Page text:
Legendary bluesman B.B. King died yesterday, and we’ll miss him. His bright, bouncy guitar licks and gospel-influenced vocals were iconic — even if you hadn’t listened to him in a while, his music was universal. Dig deep enough and everyone has a B.B. King memory. King was our last living thread to the golden age of Mississippi Delta blues — in fact, he may have been one of the main connectors bringing that type of blues to the national consciousness by giving it a livelier, R&B feel.
I saw B.B. King play a number of times. I remember my stepdad taking me to a show in middle school, as well as seeing him play with Phish in high school at New Year’s. He always came across as this elder statesman of the blues, a total icon who was less interested (at least at this point in his career) in innovating as just rocking out on a great melody line. And he was still doing that right up until he died — the first signs that something was wrong came when he canceled his shows in December and January from exhaustion (the man was 89 years old!).
Looking back at B.B. King’s life, there’s an obvious lesson that jumps out to me for aspiring musicians and bands playing today. In the music industry, I hear so many people talking today about the challenges in the music industry: streaming has killed the ability of musicians to make money; it’s a flooded market; there’s no way to make it as a musician anymore.
Whatever the challenges we musicians face today, I promise you B.B. King faced more. King went from poor sharecropper who taught himself guitar to multi-millionaire celebrated in the Rock and Roll Hall of Fame. He overcame systemic racism playing a type of music that not a lot of people were listening to and very few labels were paying for. And he did it through grit and hustle.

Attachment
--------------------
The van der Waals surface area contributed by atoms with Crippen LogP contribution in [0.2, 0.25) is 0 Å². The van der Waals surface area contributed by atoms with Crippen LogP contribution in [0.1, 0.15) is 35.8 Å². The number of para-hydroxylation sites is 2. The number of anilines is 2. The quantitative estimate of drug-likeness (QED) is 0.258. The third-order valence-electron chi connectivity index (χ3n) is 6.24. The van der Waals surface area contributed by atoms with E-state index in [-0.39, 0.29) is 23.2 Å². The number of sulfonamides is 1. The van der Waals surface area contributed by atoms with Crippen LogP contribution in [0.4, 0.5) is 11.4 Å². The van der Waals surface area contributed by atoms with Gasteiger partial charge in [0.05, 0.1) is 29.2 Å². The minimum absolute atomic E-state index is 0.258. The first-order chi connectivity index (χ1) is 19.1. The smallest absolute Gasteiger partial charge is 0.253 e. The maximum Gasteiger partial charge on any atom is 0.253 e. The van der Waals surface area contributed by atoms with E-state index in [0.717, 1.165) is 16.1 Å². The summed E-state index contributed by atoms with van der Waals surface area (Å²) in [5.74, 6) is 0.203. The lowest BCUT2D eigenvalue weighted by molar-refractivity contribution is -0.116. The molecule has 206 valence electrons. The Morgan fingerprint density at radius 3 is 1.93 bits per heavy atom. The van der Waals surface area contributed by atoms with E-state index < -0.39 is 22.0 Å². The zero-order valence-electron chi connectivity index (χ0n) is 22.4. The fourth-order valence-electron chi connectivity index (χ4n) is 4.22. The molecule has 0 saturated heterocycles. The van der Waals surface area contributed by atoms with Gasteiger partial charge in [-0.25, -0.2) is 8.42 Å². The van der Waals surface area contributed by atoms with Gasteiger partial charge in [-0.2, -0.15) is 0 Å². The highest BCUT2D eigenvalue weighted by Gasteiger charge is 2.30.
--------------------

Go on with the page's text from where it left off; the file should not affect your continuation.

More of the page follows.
King got his start as a DJ in Memphis. He found a side route into the industry, a path that was adjacent to his goals rather than simply banging his head against the wall of performing. This also allowed him to spin his own tunes and have the connections he needed when he started recording his own stuff.
But even from there it was no easy journey. B.B. King famously played between 200 and 300 shows a year, right up until last year. In other words, this guy toured three-quarters of the year for 60+ years. He still didn’t really achieve mainstream success until “The Thrill is Gone” in 1970 — about 20 years after he started recording and performing original music (though the initial 20 years of work and recordings allowed him to achieve this hit).
The truly amazing thing is that, despite all the challenges he faced and the long road, B.B. King made it through. It takes time and it takes hustle, but if you keep at it and get creative, it’s definitely possible to make music for the rest of your life, no matter what the challenges are. Most of all, just keep playing the music you love.
Thanks, B.B. King, for the inspiration. R.I.P.